The history of the garden and the various roles women played in that history has been a great interest to me for many years. Naively I thought I would write a book on the subject since the information is well hidden in many books on these two subjects. I am not a writer. Nor am I a historian. I do want to put down on paper (so to speak) what I have learned. Hence this blog.
In all my garden research thus far, I have often wondered why there is so much information on gardens in Europe, the Middle East, China and Japan and seemingly less so or else very hard to find in other countries such as South America. These other civilizations survived for millennia and yet it is only with their colonization that there is the mention of gardens. I realize that most likely all civilizations had gardens in some form or another, and if that is so, the information was never written or passed down or perhaps it was destroyed by its conquerors.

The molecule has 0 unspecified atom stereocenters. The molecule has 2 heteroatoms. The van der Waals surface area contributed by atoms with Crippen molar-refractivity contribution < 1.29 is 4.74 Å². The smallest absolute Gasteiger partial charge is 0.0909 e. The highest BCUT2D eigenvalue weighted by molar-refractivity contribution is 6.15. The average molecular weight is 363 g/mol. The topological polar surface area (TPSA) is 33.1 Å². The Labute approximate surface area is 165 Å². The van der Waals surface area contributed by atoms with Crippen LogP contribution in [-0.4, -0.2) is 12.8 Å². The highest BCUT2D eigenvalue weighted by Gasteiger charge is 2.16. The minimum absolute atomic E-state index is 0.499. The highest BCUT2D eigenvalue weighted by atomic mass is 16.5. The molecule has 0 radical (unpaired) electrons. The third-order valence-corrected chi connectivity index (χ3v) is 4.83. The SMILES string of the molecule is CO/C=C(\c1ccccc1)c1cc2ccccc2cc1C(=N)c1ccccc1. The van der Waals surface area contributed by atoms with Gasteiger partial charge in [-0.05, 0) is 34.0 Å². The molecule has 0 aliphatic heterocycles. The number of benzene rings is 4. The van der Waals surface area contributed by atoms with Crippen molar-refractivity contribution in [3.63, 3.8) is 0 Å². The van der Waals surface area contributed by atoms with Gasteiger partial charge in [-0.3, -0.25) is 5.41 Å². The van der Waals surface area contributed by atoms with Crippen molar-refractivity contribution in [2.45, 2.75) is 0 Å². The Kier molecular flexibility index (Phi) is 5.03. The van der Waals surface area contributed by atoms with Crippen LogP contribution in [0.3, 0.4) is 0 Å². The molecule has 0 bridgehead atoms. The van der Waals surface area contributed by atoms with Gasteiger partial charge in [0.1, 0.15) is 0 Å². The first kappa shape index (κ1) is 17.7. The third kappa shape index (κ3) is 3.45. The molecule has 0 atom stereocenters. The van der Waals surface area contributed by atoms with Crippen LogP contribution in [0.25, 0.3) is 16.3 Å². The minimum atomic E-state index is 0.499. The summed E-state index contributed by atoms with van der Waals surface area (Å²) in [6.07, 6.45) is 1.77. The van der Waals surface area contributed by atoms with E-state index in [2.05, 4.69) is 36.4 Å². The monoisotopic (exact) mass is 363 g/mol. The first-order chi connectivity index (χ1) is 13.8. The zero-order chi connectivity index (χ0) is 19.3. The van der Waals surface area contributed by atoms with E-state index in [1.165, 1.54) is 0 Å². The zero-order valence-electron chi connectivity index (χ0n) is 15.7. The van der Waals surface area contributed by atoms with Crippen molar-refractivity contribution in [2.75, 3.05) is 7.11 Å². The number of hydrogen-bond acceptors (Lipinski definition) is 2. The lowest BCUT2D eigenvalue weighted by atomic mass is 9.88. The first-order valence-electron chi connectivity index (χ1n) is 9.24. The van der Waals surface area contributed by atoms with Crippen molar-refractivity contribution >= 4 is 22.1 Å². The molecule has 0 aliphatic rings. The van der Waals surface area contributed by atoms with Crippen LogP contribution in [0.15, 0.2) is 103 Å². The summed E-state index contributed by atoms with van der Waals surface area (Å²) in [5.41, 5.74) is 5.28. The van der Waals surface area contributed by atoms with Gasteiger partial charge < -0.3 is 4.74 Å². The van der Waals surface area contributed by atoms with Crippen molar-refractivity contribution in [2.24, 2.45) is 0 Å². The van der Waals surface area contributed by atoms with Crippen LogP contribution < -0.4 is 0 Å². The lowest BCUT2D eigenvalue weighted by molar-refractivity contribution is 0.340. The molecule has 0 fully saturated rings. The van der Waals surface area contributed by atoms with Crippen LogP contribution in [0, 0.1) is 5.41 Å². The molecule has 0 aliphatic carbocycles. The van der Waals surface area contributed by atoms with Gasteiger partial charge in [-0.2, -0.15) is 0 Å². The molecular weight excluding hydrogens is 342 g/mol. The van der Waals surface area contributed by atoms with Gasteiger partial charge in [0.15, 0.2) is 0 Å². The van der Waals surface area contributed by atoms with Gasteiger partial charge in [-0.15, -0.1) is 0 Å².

However, for me, the question is still pertinent. Why did the evolution of the garden form move east to west, from Asia to Europe? Why not north- south?
I think part of the answer may lie in a book written by Jared Diamond called, Guns, Germs, and Steel. The idea behind this book is that from the earliest civilizations Eurasia had advantages over other countries on Earth. Simply put, that area had a large variety of plant and animal species that were easy to domesticate. As well, climatic conditions and the geographic locations were more favorable; hurricanes, tornados, flooding and drought were minimal and the many rivers and mountains provided natural protective barriers.